Thursday, October 25, 2007

What the Hell?

I haven't posted in a few days, as I have taken the time to visit and comment (here and here) on other blogs. While I recently wrote on heaven, one of the blogs got me thinking about the doctrine of hell (see the first link). After wrestling with the concept for a few days, these are my thoughts.

Theologians note that there are more important doctrines to the Christian faith than hell. However, critics hold the idea of hell up as one of the main objections to our faith. One Christian writer said, "Of all the doctrines in Christianity, hell is probably the most difficult to defend and the most burdensome to believe..." Given these issues, it is important to more fully understand what the Bible says about hell. Some of the bigger objections I have come across include:
  1. Hell is contrary to the love of God -- it is hypocrisy and immoral.
  2. Infinite punishment for a finite sin is contrary to justice -- it is cruel.
There are other objections, but I will focus on these two for relative brevity.

We often think of hell as a place of everlasting fire and torture, as this picture portrays (William-Adolphe Bouguereau - Dante And Virgil In Hell, 1850). But is this really what hell is like? Jesus spoke about it often and used images of fire, destruction, torment, and gnashing of teeth.

I do not believe that Hell is a place of eternal physical torture, as if we are being whipped and beaten on a daily basis while God watches in with a vengeful eye. The Bible uses analogy, allegory and figures of speech. It uses fire, gnashing of teeth, etc. as an analogy for what it is like away from God's presence, which is what hell is - separation/banishment from God's presence. As such, there is suffering because one is away from God. I am not downplaying hell, only putting it in perspective. From all accounts, it will be a nasty place. Just not in the way we might expect, like the picture. (For example, God's love may be the fire - if one hates God, then His love will feel like fire and torment. I don't know if I agree with this description, but it is one that has been put forth.)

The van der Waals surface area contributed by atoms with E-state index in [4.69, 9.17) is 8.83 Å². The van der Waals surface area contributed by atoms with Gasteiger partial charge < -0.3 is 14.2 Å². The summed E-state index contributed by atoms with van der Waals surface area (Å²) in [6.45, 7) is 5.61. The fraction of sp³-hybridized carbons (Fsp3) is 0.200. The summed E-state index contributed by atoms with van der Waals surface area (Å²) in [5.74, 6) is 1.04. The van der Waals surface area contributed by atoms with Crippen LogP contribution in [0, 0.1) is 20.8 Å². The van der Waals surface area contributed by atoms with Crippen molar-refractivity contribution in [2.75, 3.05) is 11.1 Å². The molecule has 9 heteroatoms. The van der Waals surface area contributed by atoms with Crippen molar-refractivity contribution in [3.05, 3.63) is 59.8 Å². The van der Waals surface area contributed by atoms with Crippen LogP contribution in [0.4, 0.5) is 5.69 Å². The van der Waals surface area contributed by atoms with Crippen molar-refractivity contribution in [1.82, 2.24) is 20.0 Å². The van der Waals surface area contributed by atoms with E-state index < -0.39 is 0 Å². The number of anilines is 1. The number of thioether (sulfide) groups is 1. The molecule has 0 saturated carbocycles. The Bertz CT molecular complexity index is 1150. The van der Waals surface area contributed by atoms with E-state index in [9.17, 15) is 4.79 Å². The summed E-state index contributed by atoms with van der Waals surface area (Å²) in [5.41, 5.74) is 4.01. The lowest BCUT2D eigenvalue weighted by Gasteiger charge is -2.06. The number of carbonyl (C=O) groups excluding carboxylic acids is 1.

One blogger I encountered asked a very insightful question relating to hell being separation from God: If God is omnipresent, how is it that we can be separated from His presence? I see a difference between an active and passive presence of God. Those in Hell will not receive the full benefit of His active presence as those in heaven. Further, some theologians believe that there will be degrees of isolation and separation in Hell. If God’s judgment is proportional, Hitler will be judged harsher than a person who might have been a relatively “good” person whose sin is rejection of the Gospel.

It is important to note that hell is not the analogy, only the descriptions used in the Bible. If you have never tasted beef and had to explain its taste to a person who has never even seen a cow, you would say, “Beef is like…” This is exactly what the Bible does. Hell is described as utter darkness, yet with flames. Both are obviously not possible and can be viewed as figurative language.

Hell is contrary to the love of God
Taken at face value, I would not disagree with this statement -- with the caveat that hell was not part of God's initial plan for humanity. He does not want his creation to go there anymore than we want to be there. So in that sense it is contrary. However, given our rebellion, it becomes necessary. God's love gives us freedom -- including the freedom to reject Him.

But if God is so merciful and loving, God should forgive the rebel for rejecting Him, right?. I think that this is a misunderstanding of justice. Mercy cannot contradict justice. By accepting Christ's sacrifice, we have the ability to have our sins forgiven. This is mercy and grace. It is offered to us for free, but it came at a price. By rejecting Christ and never seeking forgiveness for our actions, we are refusing to disassociate with our sins. Sin cannot enter heaven. Our sins are either excluded through Christ, or they stay part of us. Justice says that the price of sin must be paid. We have two options and the ball is in our court.